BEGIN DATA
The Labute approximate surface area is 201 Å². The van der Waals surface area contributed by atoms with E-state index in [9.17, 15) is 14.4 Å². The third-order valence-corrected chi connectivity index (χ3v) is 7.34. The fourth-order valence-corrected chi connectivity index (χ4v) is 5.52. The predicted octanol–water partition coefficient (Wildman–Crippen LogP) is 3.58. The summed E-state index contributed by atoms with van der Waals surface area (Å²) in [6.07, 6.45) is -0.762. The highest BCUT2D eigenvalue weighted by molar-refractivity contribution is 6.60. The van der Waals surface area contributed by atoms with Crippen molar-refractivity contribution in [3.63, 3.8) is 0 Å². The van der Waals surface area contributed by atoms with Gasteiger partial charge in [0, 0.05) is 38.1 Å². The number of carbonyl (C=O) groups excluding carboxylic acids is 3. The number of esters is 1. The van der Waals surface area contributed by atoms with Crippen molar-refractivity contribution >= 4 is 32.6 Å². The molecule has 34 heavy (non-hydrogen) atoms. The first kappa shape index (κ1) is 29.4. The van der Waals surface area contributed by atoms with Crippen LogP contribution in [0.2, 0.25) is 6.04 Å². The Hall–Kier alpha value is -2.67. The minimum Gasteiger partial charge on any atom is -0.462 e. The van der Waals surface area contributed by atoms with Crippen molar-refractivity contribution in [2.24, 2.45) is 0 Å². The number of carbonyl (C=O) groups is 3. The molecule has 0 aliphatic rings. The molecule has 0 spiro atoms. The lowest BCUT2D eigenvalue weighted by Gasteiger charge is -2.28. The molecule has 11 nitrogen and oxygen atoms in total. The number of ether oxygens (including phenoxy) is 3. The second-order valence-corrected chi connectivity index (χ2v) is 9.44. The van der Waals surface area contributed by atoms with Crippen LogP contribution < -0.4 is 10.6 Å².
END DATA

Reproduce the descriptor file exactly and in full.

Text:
The Labute approximate surface area is 201 Å². The van der Waals surface area contributed by atoms with E-state index in [9.17, 15) is 14.4 Å². The third-order valence-corrected chi connectivity index (χ3v) is 7.34. The fourth-order valence-corrected chi connectivity index (χ4v) is 5.52. The predicted octanol–water partition coefficient (Wildman–Crippen LogP) is 3.58. The summed E-state index contributed by atoms with van der Waals surface area (Å²) in [6.07, 6.45) is -0.762. The highest BCUT2D eigenvalue weighted by molar-refractivity contribution is 6.60. The van der Waals surface area contributed by atoms with Crippen molar-refractivity contribution in [3.63, 3.8) is 0 Å². The van der Waals surface area contributed by atoms with Gasteiger partial charge in [0, 0.05) is 38.1 Å². The number of carbonyl (C=O) groups excluding carboxylic acids is 3. The number of esters is 1. The van der Waals surface area contributed by atoms with Crippen molar-refractivity contribution >= 4 is 32.6 Å². The molecule has 34 heavy (non-hydrogen) atoms. The first kappa shape index (κ1) is 29.4. The van der Waals surface area contributed by atoms with Crippen LogP contribution in [0.2, 0.25) is 6.04 Å². The Hall–Kier alpha value is -2.67. The minimum Gasteiger partial charge on any atom is -0.462 e. The van der Waals surface area contributed by atoms with Crippen molar-refractivity contribution in [2.24, 2.45) is 0 Å². The number of carbonyl (C=O) groups is 3. The molecule has 0 aliphatic rings. The molecule has 0 spiro atoms. The lowest BCUT2D eigenvalue weighted by Gasteiger charge is -2.28. The molecule has 11 nitrogen and oxygen atoms in total. The number of ether oxygens (including phenoxy) is 3. The second-order valence-corrected chi connectivity index (χ2v) is 9.44. The van der Waals surface area contributed by atoms with Crippen LogP contribution < -0.4 is 10.6 Å².